A Widowed Writer Marries a Divorced Actress in “Chapter Two”; Pegasus Theatre Project Presents Neil Simon’s Poignant Comedy
“CHAPTER TWO”: Performances are underway for Pegasus Theatre Project’s production of “Chapter Two.” Directed by Jennifer Nasta Zefutie, the play runs through September 24 at the West Windsor Arts Center. Left to right: Leo Schneider (Frank Falisi, standing) and Faye Medwick (Sarah Stryker, standing) attempt to make — then stall — a match between George Schneider (Peter Bisgaier) and Jennie Malone (Heather Plank). (Photo by John M. Maurer)
By Donald H. Sanborn III
Pegasus Theatre Project is presenting Chapter Two at the West Windsor Arts Center. In Neil Simon’s bittersweet romantic comedy, a widowed novelist begins a relationship with a divorced actress. The match is facilitated and encouraged by the novelist’s brother and the actress’s friend.
Simon’s autobiographical script is more somber than some may expect of this playwright. However, witty dialogue is still in abundance, and it is given impeccable delivery by a talented cast.
George Schneider is an author who is mourning the loss of his wife, whose photograph is an immediate focal point of his New York apartment. He has just returned from a trip to Europe, and both his life and apartment are in disarray. George’s younger brother Leo, a press agent, wants George to find another woman; unfortunately, Leo has introduced George to women who would not have been a good match.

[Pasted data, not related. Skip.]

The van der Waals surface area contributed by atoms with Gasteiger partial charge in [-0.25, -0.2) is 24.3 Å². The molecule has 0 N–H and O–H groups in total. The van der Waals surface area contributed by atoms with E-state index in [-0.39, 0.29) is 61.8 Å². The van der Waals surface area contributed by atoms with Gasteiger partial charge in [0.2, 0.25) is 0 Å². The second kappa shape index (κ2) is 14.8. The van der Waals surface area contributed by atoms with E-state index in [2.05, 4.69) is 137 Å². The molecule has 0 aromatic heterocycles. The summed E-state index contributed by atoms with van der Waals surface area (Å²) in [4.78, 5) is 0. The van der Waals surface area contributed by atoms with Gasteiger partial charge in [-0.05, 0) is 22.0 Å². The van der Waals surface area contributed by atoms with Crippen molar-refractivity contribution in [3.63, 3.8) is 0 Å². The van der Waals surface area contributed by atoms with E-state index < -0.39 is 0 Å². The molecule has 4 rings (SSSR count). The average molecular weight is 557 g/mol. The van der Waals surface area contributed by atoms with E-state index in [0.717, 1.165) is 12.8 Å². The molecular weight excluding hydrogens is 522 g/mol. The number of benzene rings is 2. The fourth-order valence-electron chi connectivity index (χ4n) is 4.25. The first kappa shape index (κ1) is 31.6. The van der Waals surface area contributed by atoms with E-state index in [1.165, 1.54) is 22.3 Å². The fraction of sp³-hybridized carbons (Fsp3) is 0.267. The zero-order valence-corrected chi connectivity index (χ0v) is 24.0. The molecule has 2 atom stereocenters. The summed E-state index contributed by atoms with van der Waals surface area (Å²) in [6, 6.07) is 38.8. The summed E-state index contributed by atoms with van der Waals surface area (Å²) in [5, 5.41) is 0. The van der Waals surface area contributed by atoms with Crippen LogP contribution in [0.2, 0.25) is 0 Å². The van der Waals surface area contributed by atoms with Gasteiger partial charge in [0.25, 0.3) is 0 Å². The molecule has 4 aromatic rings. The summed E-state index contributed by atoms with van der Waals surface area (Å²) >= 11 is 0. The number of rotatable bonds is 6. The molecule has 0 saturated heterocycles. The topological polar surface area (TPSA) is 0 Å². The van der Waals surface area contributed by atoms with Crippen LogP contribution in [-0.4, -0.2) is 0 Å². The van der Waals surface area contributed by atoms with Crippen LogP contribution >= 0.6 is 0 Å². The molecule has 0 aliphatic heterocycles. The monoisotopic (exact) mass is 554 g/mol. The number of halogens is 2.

Similarly, actress Jennie Malone has been recently divorced from her husband, a football player. Like George, she has just returned from a trip, but her life and home are organized in careful detail. Her friend Faye Medwick, another actress, encourages her to start dating again. When Jennie responds that she does not want to date yet, Faye retorts, “Neither does George Schneider. At least you have something in common.”
Intending to call someone else, George accidentally dials Jennie’s number. After a series of awkward phone calls that progress from cordial to friendly, George and Jennie decide to meet — if only to silence Leo and Faye.
George and Jennie fall in love, and — to the astonishment of Faye and Leo — decide to get married despite having met quite recently. Leo warns Jennie that George is still mourning the loss of his first wife. Faye, too, is concerned that the relationship is moving too quickly; however, she asks permission to use Jennie’s apartment.
When George and Jennie return from their honeymoon, the mood is sour. His grief has resurfaced, and Jennie’s attempts to console him are met with verbal assaults. To get away from George, Jennie returns to her apartment; there she discovers that Faye and Leo — both of whom are unhappily married — are having an affair.
Like Broadway Bound, which was inspired by the early stages of Simon’s career, Chapter Two is semi-autobiographical. George is a surrogate for the playwright, whose marriage to actress Marsha Mason was complicated by his grief over the loss of his first wife, Joan Baim. Mason portrayed Jennie in the 1979 film.
The costumes by Chrissy Johnson evoke the period, recalling fashion trends such as prints and wide collars. Careful attention has been paid to the characters’ complete appearance, including hairstyles. Well-chosen musical excerpts, which include recordings by the Carpenters, further establish the late 1970s setting.